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Goodfellas: 25th Anniversary Blu-ray + Digital HD Review

Goodfellas (1990) movie poster Goodfellas

Theatrical Release: September 21, 1990 / Running Time: 145 Minutes / Rating: R

Director: Martin Scorsese / Writer: Nicholas Pileggi (book Wiseguy & screenplay), Martin Scorsese (screenplay)

Cast: Robert De Niro (James Conway), Ray Liotta (Henry Hill), Joe Pesci (Tommy DeVito), Lorraine Bracco (Karen Hill), Paul Sorvino (Paul Cicero), Frank Sivero (Frankie Carbone), Tony Darrow (Sonny Bunz), Mike Starr (Frenchy), Frank Vincent (Billy Batts), Chuck Low (Morris Kessler), Frank DiLeo (Tuddy Cicero), Henny Youngman (Himself), Gina Mastrogiacomo (Janice Rossi), Catherine Scorsese (Tommy's Mother), Charles Scorsese (Vinnie), Suzanne Shepherd (Karen's Mother), Debi Mazar (Sandy), Margo Winkler (Belle Kessler), Welker White (Lois Byrd), Jerry Vale (Himself), Julie Garfield (Mickey Conway), Christopher Serrone (Young Henry Hill), Elaine Kagan (Henry's Mother), Beau Starr (Henry's Father), Kevin Corrigan (Michael Hill), Michael Imperioli (Spider), Robbie Vinton (Bobby Vinton), Johnny Williams (Johnny Roastbeef), Daniel P. Conte (Dr. Dan), Tony Conforti (Tony), Frank Pellegrino (Johnny Dio), Ronald Maccone (Ronnie), Tony Sirico (Tony Stacks), Joe D'Onofrio (Young Tommy DeVito), Ileana Douglas (Rosie), Samuel L. Jackson (Stacks Edwards)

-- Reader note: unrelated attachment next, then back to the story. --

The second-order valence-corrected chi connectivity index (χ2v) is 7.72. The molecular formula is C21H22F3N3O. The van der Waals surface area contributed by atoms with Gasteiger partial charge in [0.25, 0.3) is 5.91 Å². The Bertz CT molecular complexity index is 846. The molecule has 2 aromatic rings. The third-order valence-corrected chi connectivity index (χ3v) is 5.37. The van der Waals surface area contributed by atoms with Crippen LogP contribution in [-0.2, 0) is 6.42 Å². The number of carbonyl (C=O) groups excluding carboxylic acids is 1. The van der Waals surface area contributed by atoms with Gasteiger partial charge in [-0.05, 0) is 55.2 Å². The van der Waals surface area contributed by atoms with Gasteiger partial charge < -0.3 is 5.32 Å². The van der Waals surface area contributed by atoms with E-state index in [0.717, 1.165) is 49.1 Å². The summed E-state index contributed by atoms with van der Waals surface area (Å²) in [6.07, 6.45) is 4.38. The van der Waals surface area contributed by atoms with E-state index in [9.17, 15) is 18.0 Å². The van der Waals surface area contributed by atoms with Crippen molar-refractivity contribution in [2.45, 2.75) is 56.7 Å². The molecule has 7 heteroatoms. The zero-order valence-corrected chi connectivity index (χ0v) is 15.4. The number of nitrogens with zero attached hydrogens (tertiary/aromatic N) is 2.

Buy Goodfellas from Amazon.com: 25th Anniversary Blu-ray + Digital HD DVD Instant Video

Goodfellas might just be the quintessential Martin Scorsese film. It didn't win any of the biggest Academy Awards like Raging Bull (Best Actor) or The Departed (Best Picture and Director). It didn't set the box office ablaze like Scorsese's recent collaborations with Leonardo DiCaprio,
including Departed, Shutter Island, and The Wolf of Wall Street. Nonetheless, this 1990 movie is the perfect marriage of filmmaker and subject while delivering a winning blend equal parts style and substance.